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Int J Mol Sci. 2010; 11(11): 4580–4590.
Published online 2010 November 16. doi:  10.3390/ijms11114580
PMCID: PMC3000101

Neuroprotective Properties of Picroside II in a Rat Model of Focal Cerebral Ischemia


The aim of this study was to explore the effect of picroside II on neuronal apoptosis and the expression of caspase-3 and poly ADP-ribose polymerase (PARP) following middle cerebral artery occlusion/reperfusion in male Wistar rats. Picroside II (10 mg/kg) was administered intravenously into the tail vein of the animals. The neurological function deficits were evaluated with the Bederson’s test and the cerebral infarction volume was visualized with tetrazolium chloride (TTC) staining. The apoptotic cells were counted by in situ terminal deoxynucleotidyl transferase-mediated biotinylated deoxyuridine triphosphate nick end labeling (TUNEL) assay. The immunohistochemistry stain and enzyme linked immunosorbent assay (ELISA) was used to determine the expressions of caspase-3 and PARP in brain tissue. The results indicated that rats in the control group showed neurological function deficit and cerebral infarction in ischemic hemisphere after two hours ischemia followed by 22 hours reperfusion. Caspase-3 and PARP expressions were also profound in the cortex, the striatum and the hippocampus, along with increased apoptotic cells in this group. Bederson’s score, infarction volume, and expressions of caspase-3 and PARP, as well as apoptosis in the treatment group were, however, significantly decreased compared to those in the control group indicating that intravenous treatment with picroside II might be beneficial to inhibit neuronal apoptosis and, thus, to improve the neurological function of rats upon cerebral ischemia reperfusion injury.

Keywords: picroside II, cerebral ischemia, reperfusion injury, caspase-3, PARP, apoptosis, rats

1. Introduction

Studies have shown that the caspase-family is the promoter and implementer of apoptosis in mammalian cells, among which, caspase-3 is the most critical downstream apoptosis protease in the caspase cascade “waterfall” [1]. A variety of extracellular signals activate caspase-8 through Fas receptor pathway and caspase-9 via mitochondrial cytochrome C in cerebral ischemia reperfusion injury. Activation of caspase-8 and caspase-9 then promote caspase-3, which in turn hydrolyzes cell-specific proteins, and poly ADP ribose polymerase (PARP), thereby inducing apoptosis [2,3].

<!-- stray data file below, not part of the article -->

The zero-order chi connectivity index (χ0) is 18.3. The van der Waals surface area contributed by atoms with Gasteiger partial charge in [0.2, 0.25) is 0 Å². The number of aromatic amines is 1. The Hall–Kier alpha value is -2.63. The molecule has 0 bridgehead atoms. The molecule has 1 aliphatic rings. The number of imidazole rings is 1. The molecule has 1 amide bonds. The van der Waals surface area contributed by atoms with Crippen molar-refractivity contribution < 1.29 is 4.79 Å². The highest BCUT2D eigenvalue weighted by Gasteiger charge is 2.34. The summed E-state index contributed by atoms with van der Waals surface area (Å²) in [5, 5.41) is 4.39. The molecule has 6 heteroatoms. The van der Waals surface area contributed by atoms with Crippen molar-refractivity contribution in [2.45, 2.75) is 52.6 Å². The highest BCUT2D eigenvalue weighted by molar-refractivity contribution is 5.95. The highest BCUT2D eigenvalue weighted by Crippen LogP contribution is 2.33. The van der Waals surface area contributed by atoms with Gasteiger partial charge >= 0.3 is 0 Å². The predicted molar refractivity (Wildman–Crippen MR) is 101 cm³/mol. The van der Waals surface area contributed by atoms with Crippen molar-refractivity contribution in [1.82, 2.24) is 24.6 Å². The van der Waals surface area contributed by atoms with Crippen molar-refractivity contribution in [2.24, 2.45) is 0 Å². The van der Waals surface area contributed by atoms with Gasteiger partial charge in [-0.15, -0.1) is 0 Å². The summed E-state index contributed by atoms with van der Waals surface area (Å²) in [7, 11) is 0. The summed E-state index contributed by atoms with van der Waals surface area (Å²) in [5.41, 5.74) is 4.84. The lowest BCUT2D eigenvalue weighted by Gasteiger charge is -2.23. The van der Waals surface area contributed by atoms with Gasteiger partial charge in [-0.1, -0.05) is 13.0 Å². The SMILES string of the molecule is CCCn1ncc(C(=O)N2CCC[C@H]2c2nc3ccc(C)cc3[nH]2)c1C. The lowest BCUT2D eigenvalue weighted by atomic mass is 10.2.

The plant Picrorhiza scrophulariiflora (Scrophulariaceae) grows in a high altitude in certain regions of Tibet and China. The roots of this plant are used in traditional Chinese medicine for a number of conditions [4]. Extracts of the roots contain various terpenoids as well as glycosides [5,6]. One of the main active constituents of the extract is picroside II, which is an iridoid glucoside (Figure 1).

Figure 1.
The chemical structure of picroside II (β-d-glucopyranoside, 1a,1b,2,5a,6,6a-hexahydro-6-[(4-hydroxy-3-methoxybenzoyl)oxy]-1a(hydroxymethyl)oxireno Cyclopenta [1,2-c]pyran-2-yl) [7].

Current research on picroside II is focused on its neuroprotective [8], antiapoptotic, anticholestatic, antioxidant, anti-inflammatory, immunemodulating activities [911]. Some studies implicate that picroside II protects hepatocytes against injury and counteracts apoptosis through maintaining the integrity of the mitochondria membrane, enhancing the activity of ATPase in mitochondria, thereby modulating the balance of the cell energy metabolism [12,13]. Li’s and Tao’s data show that picroside II can reduce H2O2-induced PC12 cell damage and improve cell survival [1416]. Experiments on animal models indicate that the picroside extract could inhibit apoptosis in ischemic penumbra in rats following middle cerebral artery occlusion and reperfusion (MCAO/R) [17]. Our previous experiment showed that picroside II inhibited the expressions of NFκB and IκB following MCAO/R in rats [18]. The present study aims to explore the properties of picroside II in rat model of focal cerebral ischemia.

2. Results and Discussion

2.1. Neurobehavioral Deficit Score

There was no neurobehavioral dysfunction symptom in rats of the sham-operation group, whose Bederson’s score was 0. After cerebral ischemic reperfusion injury, all animals showed neurological defects. The Bederson’s scores in the treatment group were obviously lower than that in the control group (t = 5.21, P < 0.05). See Table 1.

Table 1.
Neurobehavioral deficit score and infarct volume ([x with macron] ± s).

2.2. Volume of Cerebral Infarction

By TTC stain, no ischemia infarction was shown in the brain slices of the sham-operation group, while infarction lesion appeared in all the experimental rats after cerebral ischemic reperfusion injury. The volume of cerebral infarction in the treatment group were significantly lower than that in the control group (t = 4.19, P < 0.05); see Table 1 and Figure 2.

Figure 2.
Cerebral infarction volume shown by TTC stain. The normal brain tissue appeared uniformly red in the sham-operation group (A), while the infarction region showed white in the control group (B) and treatment group (C).